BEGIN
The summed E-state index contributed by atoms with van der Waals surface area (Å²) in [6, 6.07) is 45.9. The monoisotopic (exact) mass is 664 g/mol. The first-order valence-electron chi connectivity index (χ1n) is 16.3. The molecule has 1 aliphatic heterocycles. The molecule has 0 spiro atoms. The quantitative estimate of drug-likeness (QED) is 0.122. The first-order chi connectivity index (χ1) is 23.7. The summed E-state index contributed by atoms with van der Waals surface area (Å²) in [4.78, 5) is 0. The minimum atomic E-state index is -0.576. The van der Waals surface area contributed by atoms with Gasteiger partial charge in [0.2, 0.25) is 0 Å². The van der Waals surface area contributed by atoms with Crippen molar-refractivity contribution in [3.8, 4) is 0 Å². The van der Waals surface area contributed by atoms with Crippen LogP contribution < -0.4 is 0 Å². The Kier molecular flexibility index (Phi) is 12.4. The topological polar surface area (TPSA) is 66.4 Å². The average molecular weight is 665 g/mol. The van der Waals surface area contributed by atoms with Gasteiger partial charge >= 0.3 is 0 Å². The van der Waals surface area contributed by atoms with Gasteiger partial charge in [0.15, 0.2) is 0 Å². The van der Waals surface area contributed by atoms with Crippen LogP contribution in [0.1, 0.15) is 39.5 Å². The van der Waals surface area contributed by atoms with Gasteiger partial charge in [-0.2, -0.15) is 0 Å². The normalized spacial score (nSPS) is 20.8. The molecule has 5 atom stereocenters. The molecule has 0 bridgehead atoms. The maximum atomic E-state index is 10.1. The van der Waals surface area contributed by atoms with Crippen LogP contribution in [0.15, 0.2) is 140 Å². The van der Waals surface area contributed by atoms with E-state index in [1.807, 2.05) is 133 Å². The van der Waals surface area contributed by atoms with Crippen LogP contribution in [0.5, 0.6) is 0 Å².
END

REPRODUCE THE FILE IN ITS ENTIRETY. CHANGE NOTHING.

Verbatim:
The summed E-state index contributed by atoms with van der Waals surface area (Å²) in [6, 6.07) is 45.9. The monoisotopic (exact) mass is 664 g/mol. The first-order valence-electron chi connectivity index (χ1n) is 16.3. The molecule has 1 aliphatic heterocycles. The molecule has 0 spiro atoms. The quantitative estimate of drug-likeness (QED) is 0.122. The first-order chi connectivity index (χ1) is 23.7. The summed E-state index contributed by atoms with van der Waals surface area (Å²) in [4.78, 5) is 0. The minimum atomic E-state index is -0.576. The van der Waals surface area contributed by atoms with Gasteiger partial charge in [0.2, 0.25) is 0 Å². The van der Waals surface area contributed by atoms with Crippen molar-refractivity contribution in [3.8, 4) is 0 Å². The van der Waals surface area contributed by atoms with Crippen LogP contribution < -0.4 is 0 Å². The Kier molecular flexibility index (Phi) is 12.4. The topological polar surface area (TPSA) is 66.4 Å². The average molecular weight is 665 g/mol. The van der Waals surface area contributed by atoms with Gasteiger partial charge >= 0.3 is 0 Å². The van der Waals surface area contributed by atoms with Gasteiger partial charge in [0.15, 0.2) is 0 Å². The van der Waals surface area contributed by atoms with Crippen LogP contribution in [0.1, 0.15) is 39.5 Å². The van der Waals surface area contributed by atoms with Gasteiger partial charge in [-0.2, -0.15) is 0 Å². The normalized spacial score (nSPS) is 20.8. The molecule has 5 atom stereocenters. The molecule has 0 bridgehead atoms. The maximum atomic E-state index is 10.1. The van der Waals surface area contributed by atoms with Crippen LogP contribution in [0.15, 0.2) is 140 Å². The van der Waals surface area contributed by atoms with E-state index in [1.807, 2.05) is 133 Å². The van der Waals surface area contributed by atoms with Crippen LogP contribution in [0.5, 0.6) is 0 Å².